On Christmas Day, 1982, Rod woke at his home in Newcastle after a night on the tiles and the accompanying handover [sic.] and thought, “a bloody man should do the right thing and go to church”.
“I was 20. I had plenty of money and I was living the high life in every possible manifestation of that,” he chuckles.
But he went to church and was “captured”. He went back the next week, and the next “and I just kept going back”.
“I was still living it up. I was turning up on a Sunday with a dreadful hangover but I was still turning up,” he laughs.
People started saying he ought to be a priest. To shut them up, thought he’d ask the bishop, get knocked back, and lay it to rest.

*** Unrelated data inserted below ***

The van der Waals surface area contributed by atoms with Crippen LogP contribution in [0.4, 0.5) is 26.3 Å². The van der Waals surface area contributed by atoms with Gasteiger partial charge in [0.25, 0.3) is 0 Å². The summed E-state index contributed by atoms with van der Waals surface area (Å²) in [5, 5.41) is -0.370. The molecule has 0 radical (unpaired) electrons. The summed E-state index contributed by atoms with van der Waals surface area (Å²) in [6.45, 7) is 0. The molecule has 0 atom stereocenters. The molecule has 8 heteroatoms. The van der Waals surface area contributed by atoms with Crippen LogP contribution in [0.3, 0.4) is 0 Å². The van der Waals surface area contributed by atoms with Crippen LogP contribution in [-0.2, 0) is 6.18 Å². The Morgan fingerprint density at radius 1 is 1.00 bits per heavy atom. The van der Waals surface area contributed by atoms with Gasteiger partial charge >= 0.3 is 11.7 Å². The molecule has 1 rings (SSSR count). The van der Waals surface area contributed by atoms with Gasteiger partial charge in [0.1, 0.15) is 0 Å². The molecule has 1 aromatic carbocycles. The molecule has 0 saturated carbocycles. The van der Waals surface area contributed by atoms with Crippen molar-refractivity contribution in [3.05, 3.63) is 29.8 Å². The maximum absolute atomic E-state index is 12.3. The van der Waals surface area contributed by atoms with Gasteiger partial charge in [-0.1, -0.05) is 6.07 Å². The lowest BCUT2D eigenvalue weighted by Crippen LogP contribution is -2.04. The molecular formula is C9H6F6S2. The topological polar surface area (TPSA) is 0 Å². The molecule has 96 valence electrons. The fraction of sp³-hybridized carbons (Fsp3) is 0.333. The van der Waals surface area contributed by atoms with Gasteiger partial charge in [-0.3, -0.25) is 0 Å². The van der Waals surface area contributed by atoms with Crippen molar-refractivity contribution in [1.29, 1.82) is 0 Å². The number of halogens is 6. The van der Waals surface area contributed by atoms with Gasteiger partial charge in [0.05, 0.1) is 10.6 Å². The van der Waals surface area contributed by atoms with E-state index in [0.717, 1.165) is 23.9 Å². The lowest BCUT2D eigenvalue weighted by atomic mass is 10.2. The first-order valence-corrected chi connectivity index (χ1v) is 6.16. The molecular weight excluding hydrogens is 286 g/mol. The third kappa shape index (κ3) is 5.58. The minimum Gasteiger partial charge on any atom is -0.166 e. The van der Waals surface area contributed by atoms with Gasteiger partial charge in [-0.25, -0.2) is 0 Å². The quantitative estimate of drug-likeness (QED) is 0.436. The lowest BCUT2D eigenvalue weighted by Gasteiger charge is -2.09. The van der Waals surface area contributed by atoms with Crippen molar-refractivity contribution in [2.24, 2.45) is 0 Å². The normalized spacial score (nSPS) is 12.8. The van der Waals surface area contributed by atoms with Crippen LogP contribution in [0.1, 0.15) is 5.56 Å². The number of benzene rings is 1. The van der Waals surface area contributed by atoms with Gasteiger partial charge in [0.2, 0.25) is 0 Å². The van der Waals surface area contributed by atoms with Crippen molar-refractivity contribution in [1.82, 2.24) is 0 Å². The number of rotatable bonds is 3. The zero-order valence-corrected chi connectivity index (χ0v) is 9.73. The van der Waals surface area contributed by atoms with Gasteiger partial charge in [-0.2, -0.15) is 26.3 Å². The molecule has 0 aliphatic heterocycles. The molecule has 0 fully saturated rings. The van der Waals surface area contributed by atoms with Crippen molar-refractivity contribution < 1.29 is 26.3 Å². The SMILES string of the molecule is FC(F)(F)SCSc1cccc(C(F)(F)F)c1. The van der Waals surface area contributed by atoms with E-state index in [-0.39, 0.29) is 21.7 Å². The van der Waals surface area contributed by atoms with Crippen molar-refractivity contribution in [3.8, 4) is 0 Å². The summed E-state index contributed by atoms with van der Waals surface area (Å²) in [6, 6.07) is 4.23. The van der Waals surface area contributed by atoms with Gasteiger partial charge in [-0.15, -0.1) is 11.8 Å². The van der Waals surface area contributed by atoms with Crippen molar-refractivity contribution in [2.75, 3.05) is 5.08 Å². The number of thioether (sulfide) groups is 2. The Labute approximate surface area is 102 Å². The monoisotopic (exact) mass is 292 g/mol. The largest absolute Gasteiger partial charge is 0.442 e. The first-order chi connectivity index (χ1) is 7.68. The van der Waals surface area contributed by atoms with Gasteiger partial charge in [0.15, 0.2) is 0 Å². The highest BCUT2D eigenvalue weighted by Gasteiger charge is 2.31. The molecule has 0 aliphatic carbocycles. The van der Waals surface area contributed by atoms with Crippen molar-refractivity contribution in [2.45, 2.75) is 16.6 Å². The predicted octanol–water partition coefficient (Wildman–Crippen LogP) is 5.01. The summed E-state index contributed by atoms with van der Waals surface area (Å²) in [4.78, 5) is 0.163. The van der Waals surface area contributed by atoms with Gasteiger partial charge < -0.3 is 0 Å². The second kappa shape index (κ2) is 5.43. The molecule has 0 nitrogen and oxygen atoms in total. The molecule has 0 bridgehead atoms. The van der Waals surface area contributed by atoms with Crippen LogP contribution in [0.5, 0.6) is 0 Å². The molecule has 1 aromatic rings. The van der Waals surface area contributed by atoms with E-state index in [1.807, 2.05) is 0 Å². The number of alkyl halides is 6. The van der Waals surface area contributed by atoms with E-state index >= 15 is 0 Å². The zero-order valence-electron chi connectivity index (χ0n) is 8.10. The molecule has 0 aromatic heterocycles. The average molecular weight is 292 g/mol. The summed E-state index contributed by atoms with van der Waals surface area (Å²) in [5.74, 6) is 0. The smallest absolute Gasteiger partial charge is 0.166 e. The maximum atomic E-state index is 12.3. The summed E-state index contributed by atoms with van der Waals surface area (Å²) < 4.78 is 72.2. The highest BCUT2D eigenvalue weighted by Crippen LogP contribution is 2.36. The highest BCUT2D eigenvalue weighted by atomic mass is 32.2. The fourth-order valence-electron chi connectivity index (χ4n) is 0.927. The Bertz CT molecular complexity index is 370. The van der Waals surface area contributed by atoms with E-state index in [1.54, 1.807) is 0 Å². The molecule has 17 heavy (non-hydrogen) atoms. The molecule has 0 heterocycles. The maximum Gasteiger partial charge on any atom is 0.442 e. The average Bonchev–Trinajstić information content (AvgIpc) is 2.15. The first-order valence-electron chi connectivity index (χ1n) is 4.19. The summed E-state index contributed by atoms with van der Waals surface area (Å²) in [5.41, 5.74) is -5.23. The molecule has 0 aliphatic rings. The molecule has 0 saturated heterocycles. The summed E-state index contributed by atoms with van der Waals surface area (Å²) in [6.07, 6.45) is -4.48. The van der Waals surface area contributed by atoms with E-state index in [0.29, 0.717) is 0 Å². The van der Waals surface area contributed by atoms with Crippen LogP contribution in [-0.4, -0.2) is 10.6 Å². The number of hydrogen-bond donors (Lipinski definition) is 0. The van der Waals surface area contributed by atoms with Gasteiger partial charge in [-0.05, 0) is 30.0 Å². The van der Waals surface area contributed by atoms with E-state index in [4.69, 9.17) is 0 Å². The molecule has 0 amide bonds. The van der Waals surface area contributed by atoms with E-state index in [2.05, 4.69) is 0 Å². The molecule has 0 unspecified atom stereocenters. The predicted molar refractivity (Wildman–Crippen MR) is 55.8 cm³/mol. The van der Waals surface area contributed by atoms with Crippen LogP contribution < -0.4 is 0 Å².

The Bishop said yes. Rod said: “Shit.”
“For me, religion was both comforting and disturbing. It was a mystery that both fascinated and terrified me,” he says. “I was drawn in and repelled at the same time. It was the mystery of whatever God is. And it still fascinates me. But I’m more comfortable with it being a mystery now than I was with it being a mystery 30 years ago.”
He started studying to be a priest and tried to sabotage it every step of the way.
“I figured they’d work out I’m a fraud and they’d throw me out,” he says.
On the day he was ordained, aged 30, in 1992, he sat supposedly deep in prayer, but in reality “counting the bricks in the wall thinking, What the bloody hell am I doing?”.
“Then I knelt before the Bishop and when he placed his hands on my head, I knew it was right. I had absolutely no doubt that that’s where I should have been,” he says.
No further comment needed.